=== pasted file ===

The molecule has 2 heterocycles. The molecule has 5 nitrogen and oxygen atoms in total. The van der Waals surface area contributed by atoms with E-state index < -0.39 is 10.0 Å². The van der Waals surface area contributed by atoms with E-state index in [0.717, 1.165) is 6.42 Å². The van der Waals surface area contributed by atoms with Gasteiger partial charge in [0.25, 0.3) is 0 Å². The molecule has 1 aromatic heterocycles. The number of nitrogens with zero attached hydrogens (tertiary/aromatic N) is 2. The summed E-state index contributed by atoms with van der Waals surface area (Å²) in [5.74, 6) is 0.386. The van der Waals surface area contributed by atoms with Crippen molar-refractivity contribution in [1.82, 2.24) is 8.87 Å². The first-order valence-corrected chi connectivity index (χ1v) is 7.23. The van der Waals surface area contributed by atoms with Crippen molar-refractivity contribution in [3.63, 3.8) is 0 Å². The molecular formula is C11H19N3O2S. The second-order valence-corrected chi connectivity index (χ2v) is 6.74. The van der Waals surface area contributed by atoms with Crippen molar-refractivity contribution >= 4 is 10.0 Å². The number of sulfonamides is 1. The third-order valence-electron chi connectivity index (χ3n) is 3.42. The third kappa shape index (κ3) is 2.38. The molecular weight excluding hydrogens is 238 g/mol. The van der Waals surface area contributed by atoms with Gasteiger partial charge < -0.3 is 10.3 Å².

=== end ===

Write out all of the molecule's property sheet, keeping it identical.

The molecule has 2 heterocycles. The molecule has 5 nitrogen and oxygen atoms in total. The van der Waals surface area contributed by atoms with E-state index < -0.39 is 10.0 Å². The van der Waals surface area contributed by atoms with E-state index in [0.717, 1.165) is 6.42 Å². The van der Waals surface area contributed by atoms with Gasteiger partial charge in [0.25, 0.3) is 0 Å². The molecule has 1 aromatic heterocycles. The number of nitrogens with zero attached hydrogens (tertiary/aromatic N) is 2. The summed E-state index contributed by atoms with van der Waals surface area (Å²) in [5.74, 6) is 0.386. The van der Waals surface area contributed by atoms with Crippen molar-refractivity contribution in [1.82, 2.24) is 8.87 Å². The first-order valence-corrected chi connectivity index (χ1v) is 7.23. The van der Waals surface area contributed by atoms with Crippen molar-refractivity contribution in [3.63, 3.8) is 0 Å². The molecular formula is C11H19N3O2S. The second-order valence-corrected chi connectivity index (χ2v) is 6.74. The van der Waals surface area contributed by atoms with Crippen molar-refractivity contribution >= 4 is 10.0 Å². The number of sulfonamides is 1. The third-order valence-electron chi connectivity index (χ3n) is 3.42. The third kappa shape index (κ3) is 2.38. The molecular weight excluding hydrogens is 238 g/mol. The van der Waals surface area contributed by atoms with Gasteiger partial charge < -0.3 is 10.3 Å².